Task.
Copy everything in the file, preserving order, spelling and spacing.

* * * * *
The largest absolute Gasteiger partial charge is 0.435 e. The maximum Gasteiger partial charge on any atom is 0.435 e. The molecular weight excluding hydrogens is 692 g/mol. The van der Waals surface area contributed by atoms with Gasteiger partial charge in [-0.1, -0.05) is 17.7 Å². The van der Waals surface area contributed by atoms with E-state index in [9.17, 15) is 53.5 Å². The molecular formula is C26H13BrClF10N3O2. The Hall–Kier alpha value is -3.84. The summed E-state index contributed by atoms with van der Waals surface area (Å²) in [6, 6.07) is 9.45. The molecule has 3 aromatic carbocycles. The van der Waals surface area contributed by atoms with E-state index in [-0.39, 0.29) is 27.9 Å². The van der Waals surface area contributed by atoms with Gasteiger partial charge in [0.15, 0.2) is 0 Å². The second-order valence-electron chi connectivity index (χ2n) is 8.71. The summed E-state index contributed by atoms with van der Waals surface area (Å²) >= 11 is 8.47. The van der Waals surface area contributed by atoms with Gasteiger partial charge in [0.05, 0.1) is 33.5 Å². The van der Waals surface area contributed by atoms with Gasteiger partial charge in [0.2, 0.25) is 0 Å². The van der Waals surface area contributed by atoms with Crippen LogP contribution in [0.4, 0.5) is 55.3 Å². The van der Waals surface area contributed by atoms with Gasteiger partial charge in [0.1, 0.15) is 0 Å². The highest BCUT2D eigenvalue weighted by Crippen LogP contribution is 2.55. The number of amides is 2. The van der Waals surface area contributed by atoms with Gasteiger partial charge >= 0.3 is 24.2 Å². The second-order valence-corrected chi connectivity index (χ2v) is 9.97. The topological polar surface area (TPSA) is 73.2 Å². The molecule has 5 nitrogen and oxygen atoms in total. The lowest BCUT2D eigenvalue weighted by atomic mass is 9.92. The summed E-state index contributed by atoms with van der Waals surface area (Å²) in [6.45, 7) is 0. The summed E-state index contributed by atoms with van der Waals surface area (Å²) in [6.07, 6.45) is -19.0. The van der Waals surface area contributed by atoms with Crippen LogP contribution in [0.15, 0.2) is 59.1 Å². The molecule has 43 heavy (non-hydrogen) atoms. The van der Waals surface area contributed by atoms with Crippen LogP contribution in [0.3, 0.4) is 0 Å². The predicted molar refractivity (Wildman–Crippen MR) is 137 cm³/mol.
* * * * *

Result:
The largest absolute Gasteiger partial charge is 0.435 e. The maximum Gasteiger partial charge on any atom is 0.435 e. The molecular weight excluding hydrogens is 692 g/mol. The van der Waals surface area contributed by atoms with Gasteiger partial charge in [-0.1, -0.05) is 17.7 Å². The van der Waals surface area contributed by atoms with E-state index in [9.17, 15) is 53.5 Å². The molecular formula is C26H13BrClF10N3O2. The Hall–Kier alpha value is -3.84. The summed E-state index contributed by atoms with van der Waals surface area (Å²) in [6, 6.07) is 9.45. The molecule has 3 aromatic carbocycles. The van der Waals surface area contributed by atoms with E-state index in [-0.39, 0.29) is 27.9 Å². The van der Waals surface area contributed by atoms with Gasteiger partial charge in [0.15, 0.2) is 0 Å². The second-order valence-electron chi connectivity index (χ2n) is 8.71. The summed E-state index contributed by atoms with van der Waals surface area (Å²) >= 11 is 8.47. The van der Waals surface area contributed by atoms with Gasteiger partial charge in [0.05, 0.1) is 33.5 Å². The van der Waals surface area contributed by atoms with Gasteiger partial charge in [0.2, 0.25) is 0 Å². The van der Waals surface area contributed by atoms with Crippen LogP contribution in [0.4, 0.5) is 55.3 Å². The van der Waals surface area contributed by atoms with Gasteiger partial charge in [0.1, 0.15) is 0 Å². The highest BCUT2D eigenvalue weighted by Crippen LogP contribution is 2.55. The number of amides is 2. The van der Waals surface area contributed by atoms with Gasteiger partial charge >= 0.3 is 24.2 Å². The second-order valence-corrected chi connectivity index (χ2v) is 9.97. The topological polar surface area (TPSA) is 73.2 Å². The molecule has 5 nitrogen and oxygen atoms in total. The lowest BCUT2D eigenvalue weighted by atomic mass is 9.92. The summed E-state index contributed by atoms with van der Waals surface area (Å²) in [6.45, 7) is 0. The summed E-state index contributed by atoms with van der Waals surface area (Å²) in [6.07, 6.45) is -19.0. The van der Waals surface area contributed by atoms with Crippen LogP contribution in [0.15, 0.2) is 59.1 Å². The molecule has 43 heavy (non-hydrogen) atoms. The van der Waals surface area contributed by atoms with Crippen LogP contribution in [0.3, 0.4) is 0 Å². The predicted molar refractivity (Wildman–Crippen MR) is 137 cm³/mol.